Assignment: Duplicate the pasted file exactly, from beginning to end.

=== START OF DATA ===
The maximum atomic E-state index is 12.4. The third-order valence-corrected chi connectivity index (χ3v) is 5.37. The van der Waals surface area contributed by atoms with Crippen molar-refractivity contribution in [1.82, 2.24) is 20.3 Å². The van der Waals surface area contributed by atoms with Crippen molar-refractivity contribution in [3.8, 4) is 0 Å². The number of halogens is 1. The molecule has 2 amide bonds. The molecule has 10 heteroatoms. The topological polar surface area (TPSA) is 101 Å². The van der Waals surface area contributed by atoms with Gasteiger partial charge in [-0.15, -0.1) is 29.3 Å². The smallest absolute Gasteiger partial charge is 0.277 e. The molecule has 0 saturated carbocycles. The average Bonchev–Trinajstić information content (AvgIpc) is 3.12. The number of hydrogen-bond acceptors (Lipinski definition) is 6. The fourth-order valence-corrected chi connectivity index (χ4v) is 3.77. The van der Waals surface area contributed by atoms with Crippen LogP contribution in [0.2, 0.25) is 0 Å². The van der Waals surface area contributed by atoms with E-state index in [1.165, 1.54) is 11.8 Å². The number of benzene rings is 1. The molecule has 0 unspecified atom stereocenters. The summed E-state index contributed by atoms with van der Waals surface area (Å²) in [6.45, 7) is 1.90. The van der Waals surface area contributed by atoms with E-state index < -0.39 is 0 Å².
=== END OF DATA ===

The maximum atomic E-state index is 12.4. The third-order valence-corrected chi connectivity index (χ3v) is 5.37. The van der Waals surface area contributed by atoms with Crippen molar-refractivity contribution in [1.82, 2.24) is 20.3 Å². The van der Waals surface area contributed by atoms with Crippen molar-refractivity contribution in [3.8, 4) is 0 Å². The number of halogens is 1. The molecule has 2 amide bonds. The molecule has 10 heteroatoms. The topological polar surface area (TPSA) is 101 Å². The van der Waals surface area contributed by atoms with Gasteiger partial charge in [-0.15, -0.1) is 29.3 Å². The smallest absolute Gasteiger partial charge is 0.277 e. The molecule has 0 saturated carbocycles. The average Bonchev–Trinajstić information content (AvgIpc) is 3.12. The number of hydrogen-bond acceptors (Lipinski definition) is 6. The fourth-order valence-corrected chi connectivity index (χ4v) is 3.77. The van der Waals surface area contributed by atoms with Crippen LogP contribution in [0.2, 0.25) is 0 Å². The van der Waals surface area contributed by atoms with E-state index in [1.165, 1.54) is 11.8 Å². The number of benzene rings is 1. The molecule has 0 unspecified atom stereocenters. The summed E-state index contributed by atoms with van der Waals surface area (Å²) in [6.45, 7) is 1.90. The van der Waals surface area contributed by atoms with E-state index < -0.39 is 0 Å².